Here is a video example of exactly this application: https://www.youtube.com/watch?v=pGix-z9tlYw&t=9m30s

Looking at the text of the second question example, the teacher was obviously told what the application of the movement is; "push opponent away", "block a kick" but failed to understand or pass it on.

Is it generally an expectation that there are such applications, and the stances/positions are trained to achieve those applications?

No, in my experience, the general expectation from martial artists as conventionally trained today (in many schools and systems) is that stances have no purpose and that kata or forms are "dances" which have little to no value.

Personal opinion: I see this as a failure of training and understanding, rather than a failure of the originators of the forms. The quality of teachers of systems which teach martial arts based on solo forms is on average abysmal.

  • If I reworded the question to "should it be expected", then your answer is yes?
    – mattm
    Commented Mar 11, 2016 at 13:01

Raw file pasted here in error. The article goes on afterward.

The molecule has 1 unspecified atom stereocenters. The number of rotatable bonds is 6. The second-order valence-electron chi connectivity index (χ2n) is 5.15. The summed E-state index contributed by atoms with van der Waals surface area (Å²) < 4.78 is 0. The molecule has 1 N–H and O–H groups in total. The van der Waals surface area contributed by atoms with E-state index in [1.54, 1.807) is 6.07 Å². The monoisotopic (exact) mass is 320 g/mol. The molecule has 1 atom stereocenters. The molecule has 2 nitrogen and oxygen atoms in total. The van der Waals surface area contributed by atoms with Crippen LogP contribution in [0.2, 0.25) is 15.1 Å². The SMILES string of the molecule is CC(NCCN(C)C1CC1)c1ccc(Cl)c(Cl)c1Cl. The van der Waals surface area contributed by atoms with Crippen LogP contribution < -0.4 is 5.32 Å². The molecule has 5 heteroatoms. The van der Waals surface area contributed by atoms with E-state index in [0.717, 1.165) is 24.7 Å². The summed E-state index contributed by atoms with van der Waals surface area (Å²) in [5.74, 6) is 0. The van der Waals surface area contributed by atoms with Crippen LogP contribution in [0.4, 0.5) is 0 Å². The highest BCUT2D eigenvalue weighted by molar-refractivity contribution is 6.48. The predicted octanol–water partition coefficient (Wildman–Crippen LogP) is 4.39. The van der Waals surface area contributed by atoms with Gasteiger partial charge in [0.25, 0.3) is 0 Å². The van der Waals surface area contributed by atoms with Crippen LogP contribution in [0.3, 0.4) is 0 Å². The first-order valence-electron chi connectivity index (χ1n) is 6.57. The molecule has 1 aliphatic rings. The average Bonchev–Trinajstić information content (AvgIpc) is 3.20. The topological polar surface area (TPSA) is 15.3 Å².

• Yup. Should it be expected? Yes it should. Commented Mar 11, 2016 at 13:45

For Historic European Martial Arts (HEMA):

Just about every stance or guard is meant to be used in combat.

While some of them may seem odd, like Ochs/Ox (or Finestra/Window); Actually Quite Useful

... or the reverse grip (from German Longsword):

Look at his hands!

... or may seem to leave you vulnerable, like Long Tail (notice how he's looking to our right, his left);

Also Quite Useful

... or just don't seem intuitive, like you find in i33;

Awkward? But It Kills People!

HEMA will almost always give you a stance that you can use in combat. People were using these technique to fight and gain victory. All the stances shown here are actually used to great effect. The battlefields of Europe were the proving grounds, and the styles which were preserved were the effective ones. Europeans in the middle-ages did not bother with things that did not work.